- The faculty mentor must include a listing of current research support. Please include the following information: title of project, agency, role on project (PI or co-PI), dates of project, and direct costs of project for the entire time period.
- In a letter to accompany the proposal, the student should discuss her/his motivations for examining research as a career option. This letter should contain a description of previous research experience, if any.
- The student is expected to write a paper in journal style (your choice of journal) and submit it on or before April 30, 2013. The student will present the results of their research at Research Day in April, 2013. Presentation can be oral or a poster.
- Students funded by Merial must attend the National Symposium at Colorado State University and the NIH.
The following is a list of mentors that have been part of the program in the last few years. Students are encouraged to approach any faculty that share their interests, whether or not they are on this list. There have also been mentors from other schools/colleges at UW-Madison and outside the university (eg National Wildlife Health Lab). Click on a faculty members name to learn more about their research interests. Students from outside the school and students who need additional assistance should contact Dr. Schultz at least a month before the application is due.
- Kristin Bernard
- Dale Edmond Bjorling
- Hannah Carey
- Mike Collins
- Nigel Cook
- Charles J. Czuprynski
- Benjamin Darien
- Dorte Dopfer
- Dick Dubielzig
- Tom Friedrich
- Tony Goldberg
- Ted Golos
- Erik Hofmeister
- Kathy Kurth
- Suresh Marulasiddappa
- Sheila McGuirk
- Harry W. Momont
- Peter Muir
- Mark D. Markel
- Christopher W. Olsen
- Jorge Osorio
- Susan Schaefer
- Linda Schuler
- Ronald Schultz
- Kurt K. Sladky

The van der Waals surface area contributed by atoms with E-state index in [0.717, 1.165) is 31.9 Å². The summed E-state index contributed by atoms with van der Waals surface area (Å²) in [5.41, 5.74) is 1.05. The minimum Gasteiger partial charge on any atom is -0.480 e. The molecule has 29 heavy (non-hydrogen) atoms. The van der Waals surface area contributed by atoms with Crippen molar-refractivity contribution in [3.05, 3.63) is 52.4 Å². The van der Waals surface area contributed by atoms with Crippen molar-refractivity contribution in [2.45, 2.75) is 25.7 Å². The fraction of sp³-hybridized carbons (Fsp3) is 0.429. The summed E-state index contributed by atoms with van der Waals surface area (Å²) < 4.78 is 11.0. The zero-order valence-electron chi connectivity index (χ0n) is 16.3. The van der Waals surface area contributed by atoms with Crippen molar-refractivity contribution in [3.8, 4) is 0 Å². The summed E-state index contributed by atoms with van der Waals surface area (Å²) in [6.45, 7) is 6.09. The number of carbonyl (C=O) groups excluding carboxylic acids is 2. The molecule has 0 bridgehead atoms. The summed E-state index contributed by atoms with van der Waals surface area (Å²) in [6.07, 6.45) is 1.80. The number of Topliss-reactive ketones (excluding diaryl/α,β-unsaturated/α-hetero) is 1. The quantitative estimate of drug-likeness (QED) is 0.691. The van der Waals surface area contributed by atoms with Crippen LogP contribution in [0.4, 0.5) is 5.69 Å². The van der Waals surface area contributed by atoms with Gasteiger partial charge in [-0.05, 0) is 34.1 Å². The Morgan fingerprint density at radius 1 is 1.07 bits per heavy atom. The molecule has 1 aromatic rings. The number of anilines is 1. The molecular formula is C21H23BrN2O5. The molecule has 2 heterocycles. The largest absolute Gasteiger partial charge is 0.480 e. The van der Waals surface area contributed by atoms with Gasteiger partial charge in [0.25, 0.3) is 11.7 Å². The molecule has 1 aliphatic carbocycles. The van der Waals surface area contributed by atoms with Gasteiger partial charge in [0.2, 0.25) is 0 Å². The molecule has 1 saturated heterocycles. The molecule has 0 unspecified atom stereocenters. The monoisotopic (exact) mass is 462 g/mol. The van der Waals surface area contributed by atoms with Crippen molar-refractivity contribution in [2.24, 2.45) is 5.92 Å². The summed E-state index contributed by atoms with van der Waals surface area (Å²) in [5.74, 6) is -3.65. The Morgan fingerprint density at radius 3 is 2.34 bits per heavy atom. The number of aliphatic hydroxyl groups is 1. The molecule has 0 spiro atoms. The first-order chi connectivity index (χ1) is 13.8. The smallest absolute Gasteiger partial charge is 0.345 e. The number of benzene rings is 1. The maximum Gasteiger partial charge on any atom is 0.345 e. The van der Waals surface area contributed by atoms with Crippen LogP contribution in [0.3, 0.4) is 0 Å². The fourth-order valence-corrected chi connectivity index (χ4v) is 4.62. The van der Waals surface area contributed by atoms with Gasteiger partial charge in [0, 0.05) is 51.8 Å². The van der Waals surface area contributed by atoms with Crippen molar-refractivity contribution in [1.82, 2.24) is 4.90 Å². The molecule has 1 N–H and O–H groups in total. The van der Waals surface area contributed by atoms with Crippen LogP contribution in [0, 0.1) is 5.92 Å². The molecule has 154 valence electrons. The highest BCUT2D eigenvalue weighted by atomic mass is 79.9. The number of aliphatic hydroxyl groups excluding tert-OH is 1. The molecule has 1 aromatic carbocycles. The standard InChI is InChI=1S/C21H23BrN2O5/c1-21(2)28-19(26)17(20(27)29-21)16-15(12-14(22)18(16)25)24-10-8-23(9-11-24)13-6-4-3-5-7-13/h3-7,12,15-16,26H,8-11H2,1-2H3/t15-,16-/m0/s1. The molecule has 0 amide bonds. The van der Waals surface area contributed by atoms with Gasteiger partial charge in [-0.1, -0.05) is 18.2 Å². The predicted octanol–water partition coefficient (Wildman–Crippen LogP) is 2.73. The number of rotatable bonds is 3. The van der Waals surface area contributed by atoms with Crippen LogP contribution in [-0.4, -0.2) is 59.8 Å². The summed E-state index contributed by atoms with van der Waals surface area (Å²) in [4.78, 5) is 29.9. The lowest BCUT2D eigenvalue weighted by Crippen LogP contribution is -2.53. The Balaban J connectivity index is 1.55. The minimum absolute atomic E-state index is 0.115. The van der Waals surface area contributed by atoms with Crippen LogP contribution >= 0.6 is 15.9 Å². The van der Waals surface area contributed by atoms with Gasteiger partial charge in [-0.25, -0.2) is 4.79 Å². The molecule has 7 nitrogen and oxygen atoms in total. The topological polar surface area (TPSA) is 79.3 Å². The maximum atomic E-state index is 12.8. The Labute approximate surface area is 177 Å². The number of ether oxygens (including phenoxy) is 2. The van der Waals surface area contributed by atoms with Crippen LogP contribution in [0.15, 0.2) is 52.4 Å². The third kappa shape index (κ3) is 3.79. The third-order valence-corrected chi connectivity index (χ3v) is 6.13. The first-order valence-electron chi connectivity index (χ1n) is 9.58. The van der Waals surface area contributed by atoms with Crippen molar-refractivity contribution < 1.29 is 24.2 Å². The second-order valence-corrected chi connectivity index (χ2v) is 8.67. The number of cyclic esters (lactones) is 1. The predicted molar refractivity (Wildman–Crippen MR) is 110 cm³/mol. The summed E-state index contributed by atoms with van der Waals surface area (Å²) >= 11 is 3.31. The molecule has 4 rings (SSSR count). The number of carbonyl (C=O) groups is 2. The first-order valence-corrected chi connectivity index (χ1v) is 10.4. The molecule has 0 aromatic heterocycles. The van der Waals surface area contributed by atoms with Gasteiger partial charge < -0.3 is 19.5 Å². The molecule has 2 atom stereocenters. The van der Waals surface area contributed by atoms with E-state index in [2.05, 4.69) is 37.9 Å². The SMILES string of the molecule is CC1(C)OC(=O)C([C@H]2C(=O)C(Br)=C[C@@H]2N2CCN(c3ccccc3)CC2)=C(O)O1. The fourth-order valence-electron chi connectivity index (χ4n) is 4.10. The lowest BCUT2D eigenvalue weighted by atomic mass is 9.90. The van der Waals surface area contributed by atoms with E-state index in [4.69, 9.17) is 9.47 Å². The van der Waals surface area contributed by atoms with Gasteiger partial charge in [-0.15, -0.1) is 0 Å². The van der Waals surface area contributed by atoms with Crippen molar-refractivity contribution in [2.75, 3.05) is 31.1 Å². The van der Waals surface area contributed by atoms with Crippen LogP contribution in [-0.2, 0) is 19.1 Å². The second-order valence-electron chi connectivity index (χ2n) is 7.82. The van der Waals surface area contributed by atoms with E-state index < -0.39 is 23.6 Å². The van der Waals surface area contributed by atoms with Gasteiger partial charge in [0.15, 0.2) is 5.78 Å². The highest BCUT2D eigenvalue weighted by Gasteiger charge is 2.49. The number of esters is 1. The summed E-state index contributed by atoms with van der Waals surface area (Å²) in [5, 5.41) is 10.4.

- Howard Steinberg
- Adel Talaat
- Lauren Trepanier
- Tim Yoshino
Since its inception in 1992 the veterinary medical student research training program has provided an opportunity for more than 180 students to participate in various research projects with UW-Madison faculty.
Examples of past projects have included:
- Collagen degradation in ruptured canine cruciate ligament
- Pathogenesis of condylar fractures of the third Metacarpal/third metatarsal bone in thoroughbred racehorses
- Validation of a neuraminidase real-time RT-PCR panel with migratory bird isolates from Egypt
- Age-related change and exercise induced plasticity in the hypoglossal nucleus
- Targeted gene-directed radiosensitization in canine tumor cells
- West Nile Virus Infection in Dogs of Southern Wisconsin
- West Nile virus in Avian Species in Colombia.
- Factors Affecting Feline Respiratory Disease Complex in an Open Admission Shelter
- The effects of sex hormones on ventilatory control in aging rats
- Characterization of liver auto-antibodies in dogs with chronic hepatitis
- An Immunohistochemical and Clinical Examination of 37 Cases of Feline Nasal Lymphoma
- Immobilization of two-toed and three-toed sloths using dexmedetomidine in Upala, Costa Rica.
- Pharmacokinetics of meloxicam in Hispanolian parrots.
Dr. Dale E. Bjorling
Associate Dean for Research and Graduate Training
2015 Linden Dr.
Madison, WI 53706